I lie. I cheat. And yeah, I steal.
At least when it comes to my students.
I admit, when my Teach for America program director comes to check my teaching, I tell the kids that she’s there to observe their behavior. And sure, I drag my kids in after school to finish their assignments for general ed classes. And when I’m low on supplies, I’m not above nabbing a ream of white paper from the front office when no one is watching.
So is it so bad that I bribe children? I had never been one for extrinsic rewards, believing that students must learn and appreciate the intrinsic value of education. But lately, as I’ve come to work with students with more severe negative behavior issues, I have found myself adding bribery to my list of sins.
With Corey, I began bartering fruit for appropriate behaviors. With my English class, I’ve agreed to serve hot cocoa on Fridays if they work properly until the end of the week. And now, I find myself setting up a new mini math goal for our students that ultimately revolves around bribery.
After analyzing their mid-year assessment results, I noticed that while most of my students had made considerable gains in reading, writing and math computation, we still had major difficulty in making improvements in math word problems. I needed to refocus our class. We need to raise these skills and scores. I was especially troubled because math problem solving skills are at the cornerstone of everyday life skills. These deficits are the primary reasons why my students are cheated out of their change at Wal-Mart and why they are afraid to order food at McDonald’s.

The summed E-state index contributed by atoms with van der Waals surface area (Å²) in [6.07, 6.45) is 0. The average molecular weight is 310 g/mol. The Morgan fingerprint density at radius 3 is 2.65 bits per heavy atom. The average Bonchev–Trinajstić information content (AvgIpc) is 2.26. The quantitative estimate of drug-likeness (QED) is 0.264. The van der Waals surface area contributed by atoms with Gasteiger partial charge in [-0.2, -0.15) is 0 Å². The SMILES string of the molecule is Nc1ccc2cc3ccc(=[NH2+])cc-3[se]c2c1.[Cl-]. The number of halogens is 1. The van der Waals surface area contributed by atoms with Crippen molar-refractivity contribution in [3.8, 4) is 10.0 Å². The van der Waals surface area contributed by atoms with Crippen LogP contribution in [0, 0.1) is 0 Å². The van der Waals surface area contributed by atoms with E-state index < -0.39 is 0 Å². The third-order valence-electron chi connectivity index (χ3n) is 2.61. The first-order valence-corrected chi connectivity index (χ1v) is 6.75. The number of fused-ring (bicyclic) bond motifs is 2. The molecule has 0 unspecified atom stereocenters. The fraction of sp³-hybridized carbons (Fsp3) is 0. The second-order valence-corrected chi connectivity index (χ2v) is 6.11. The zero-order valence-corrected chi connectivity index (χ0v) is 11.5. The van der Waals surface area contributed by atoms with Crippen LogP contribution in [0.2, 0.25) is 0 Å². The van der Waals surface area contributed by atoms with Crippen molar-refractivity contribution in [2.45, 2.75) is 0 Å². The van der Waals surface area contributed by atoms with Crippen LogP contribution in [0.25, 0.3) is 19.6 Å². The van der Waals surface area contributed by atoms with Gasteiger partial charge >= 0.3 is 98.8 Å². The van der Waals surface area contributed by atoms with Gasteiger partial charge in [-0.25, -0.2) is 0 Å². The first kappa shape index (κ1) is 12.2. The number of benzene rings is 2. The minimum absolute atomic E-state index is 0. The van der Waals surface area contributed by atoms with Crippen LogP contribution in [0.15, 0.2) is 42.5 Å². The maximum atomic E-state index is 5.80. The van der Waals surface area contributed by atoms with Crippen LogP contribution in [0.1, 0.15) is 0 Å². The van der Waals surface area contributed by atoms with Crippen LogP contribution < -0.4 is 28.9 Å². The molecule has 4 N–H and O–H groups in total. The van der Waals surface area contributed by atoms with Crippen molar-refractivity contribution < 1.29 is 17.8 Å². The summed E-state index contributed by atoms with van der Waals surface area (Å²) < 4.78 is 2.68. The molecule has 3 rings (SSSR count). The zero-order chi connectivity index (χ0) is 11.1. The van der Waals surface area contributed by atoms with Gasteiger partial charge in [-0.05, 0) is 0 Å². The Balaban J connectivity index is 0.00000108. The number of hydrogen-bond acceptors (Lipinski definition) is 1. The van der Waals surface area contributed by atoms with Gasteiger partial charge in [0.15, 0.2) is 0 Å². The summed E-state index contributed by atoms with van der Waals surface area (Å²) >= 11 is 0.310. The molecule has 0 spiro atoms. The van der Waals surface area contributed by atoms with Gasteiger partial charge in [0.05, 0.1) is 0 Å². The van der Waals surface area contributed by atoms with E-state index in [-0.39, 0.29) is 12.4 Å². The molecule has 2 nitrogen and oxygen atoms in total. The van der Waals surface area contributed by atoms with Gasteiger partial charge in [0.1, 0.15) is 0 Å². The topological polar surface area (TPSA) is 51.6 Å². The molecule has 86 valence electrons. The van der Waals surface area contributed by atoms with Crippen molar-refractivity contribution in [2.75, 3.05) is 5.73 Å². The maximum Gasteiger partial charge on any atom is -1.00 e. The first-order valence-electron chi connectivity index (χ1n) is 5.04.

So what’s my strategy for solving this problem? Bribe ‘em. This is our new mini math goal: Students who improve by at least one grade level in math problem solving by the next quarter will earn the opportunity to eat out in Gallup. It’ll be a restaurant voted on by the class. We’ll spend an afternoon in town eating out on the school’s dime. Not too shabby. They bought into it. We’re revved up once again to practice word problems. Bribery works. (At least to a certain extent.)
But you know what? As guilty as I feel about bribing my students to do work they need to do to begin with, I still sleep just fine at night. Because little do they realize, menu ordering, restaurant budgeting and tip calculating are all part of life skills. And life skills are really about being able to solve problems.
The opinions expressed in On the Reservation are strictly those of the author(s) and do not reflect the opinions or endorsement of Editorial Projects in Education, or any of its publications.